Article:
You may have heard of the one about the broken clock. Look up at the wall. If the hands aren’t moving on your favourite clock it’s not going to give you the correct time. Yet as the hands don’t move, the time does. Every twelve hours the clock will line up with the correct time and strike gold. Stretch it out to 24 hours and your stopped or broken clock is right twice in a day.
It’s a useful proverb or phrase if you want to explain away some accidental success or good fortune against the odds. Maybe a unreliable person finally got something right. In investing or economics, it’s an appropriate way to deal with forecasting. Most forecasters are broken clocks. No one can see the future. There’s a litany of people who make forecast after forecast. Most are wrong, but when they get one right, they boast about their foresight and sweep every previous failure under the rug.
Less well known is the inverse stopped or broken clock.
In contrast, this is someone who is always rational, reasoned and makes the right decisions. Then they do something completely out of character, believe something illogical or make a snap decision based on emotion or guessing at the future.
Why might this be? It might be fanciful to believe we can all make the best decisions 100% of the time. Maybe they’re under pressure and lacking clarity. Maybe they’re out of their comfort zone. Or maybe their expertise is being applied out of context. Veering off course unexpectedly to make an out of character decision may mean someone has simply taken the expertise and knowledge that serves them well in one area and applied it to an area where it doesn’t quite belong. Their lens of expertise sees something with clarity in their own area, but it doesn’t translate elsewhere.
Take COVID-19 as an example. Various experts may have an insight into the virus from different angles. A businessperson who has dealings in China. A doctor or nurse who has medical training and an understanding of the human body. An epidemiologist who studies disease, has insights into how a virus spreads and can map those most likely to be affected.
All these people are knowledgeable and credible in their own way. What would you think if they boldly announced they’d sold all their investments in response to COVID-19? It might be unnerving.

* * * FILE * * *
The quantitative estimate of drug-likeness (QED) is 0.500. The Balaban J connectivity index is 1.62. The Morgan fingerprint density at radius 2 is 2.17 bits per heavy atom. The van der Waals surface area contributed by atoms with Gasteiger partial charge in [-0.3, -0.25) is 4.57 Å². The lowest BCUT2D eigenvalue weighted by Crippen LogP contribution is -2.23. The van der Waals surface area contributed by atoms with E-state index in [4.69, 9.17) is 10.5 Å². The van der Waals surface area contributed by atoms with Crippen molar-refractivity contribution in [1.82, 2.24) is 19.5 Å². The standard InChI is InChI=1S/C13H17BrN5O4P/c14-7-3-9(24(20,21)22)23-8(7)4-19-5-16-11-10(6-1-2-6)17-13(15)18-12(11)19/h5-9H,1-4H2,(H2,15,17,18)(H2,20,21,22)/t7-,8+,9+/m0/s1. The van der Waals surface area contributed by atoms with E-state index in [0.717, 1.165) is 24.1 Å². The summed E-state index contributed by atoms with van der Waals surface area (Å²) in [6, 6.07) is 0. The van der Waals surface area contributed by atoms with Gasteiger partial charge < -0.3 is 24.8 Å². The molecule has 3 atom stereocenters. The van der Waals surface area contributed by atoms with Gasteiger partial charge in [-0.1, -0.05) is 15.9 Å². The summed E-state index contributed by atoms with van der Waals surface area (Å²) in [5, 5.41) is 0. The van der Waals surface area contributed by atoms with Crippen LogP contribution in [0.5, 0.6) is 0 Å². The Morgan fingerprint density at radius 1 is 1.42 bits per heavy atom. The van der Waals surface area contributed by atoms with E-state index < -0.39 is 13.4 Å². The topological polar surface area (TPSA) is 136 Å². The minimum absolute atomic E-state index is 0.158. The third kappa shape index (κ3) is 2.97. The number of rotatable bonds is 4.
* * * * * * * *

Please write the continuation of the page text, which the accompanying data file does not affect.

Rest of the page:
“What do they know that others don’t?”
“They must have some insight given their knowledge!”
Yes and no. What they see might rightly be alarming to them. The impact on business. The impact of the virus on the human body. The way the virus spreads.
How successfully does any of it translate to investing? It doesn’t. Their insight and knowledge becomes a hindrance and a cloud to making decisions beyond their realm. One intellectual skill set isn’t necessarily transferable to another. More specifically, in this instance of investing, they’re taking their intellectual skillset and reapplying it to the non-intellectual area of another domain. In other words, they’re using their well-practised skillset to justify making a prediction about the future.
The intellectual parts of investing are the parts based on evidence and academia. Hundreds of years of data illustrating how markets work. The concept of risk and return. How assets contribute to portfolio performance. Diversification as a way to minimise overexposure to a security or sector.
Discipline is the final piece. It’s the one part of investing that’s not intellectual. It’s attempting to control an urge or emotions. For that reason, it often does the most damage. It’s hard to counter when an investor mistakes their feelings for facts.
It’s logical to believe markets will respond to news events. They always have. Sometimes there’s a delay, but information is always priced in. COVID-19 was a piece of information that carried huge concern. Stockmarkets priced it in violently. Both positively and negatively. Most were only able to imagine the negative. The virus required a reaction, and this provoked the positive.
The businessperson, the medical professional and the epidemiologist may have understood negative implications of COVID-19. That was their lens. They didn’t see the positive investment implications and response to COVID-19. That wasn’t their lens.
We exist in a world where central bank and government intervention occurs. A government mandated lockdown had to be accompanied by a government mandated program of support. Providing liquidity is something central banks have done for some time now. They weren’t going to abandon that program in the middle of a global pandemic.
Expertise, experience and knowledge are vital to someone’s profession. Outside their profession they may combine to become a hindrance. Sometimes acknowledging this isn’t easy, especially if someone considers everything an intellectual pursuit or has an urge to be right.
And the easiest way to always be right? Having the ability to recognise and understand the boundaries of one’s skill set.
More bluntly, George Orwell once said “the range of knowledge is so vast that the expert himself is an ignoramus as soon as he strays away from his own speciality”.
Knowledge and credentials ‘seemingly related’ to the matter at hand may appear convincing. Just be careful they don’t stop your clock when you really need to know the time.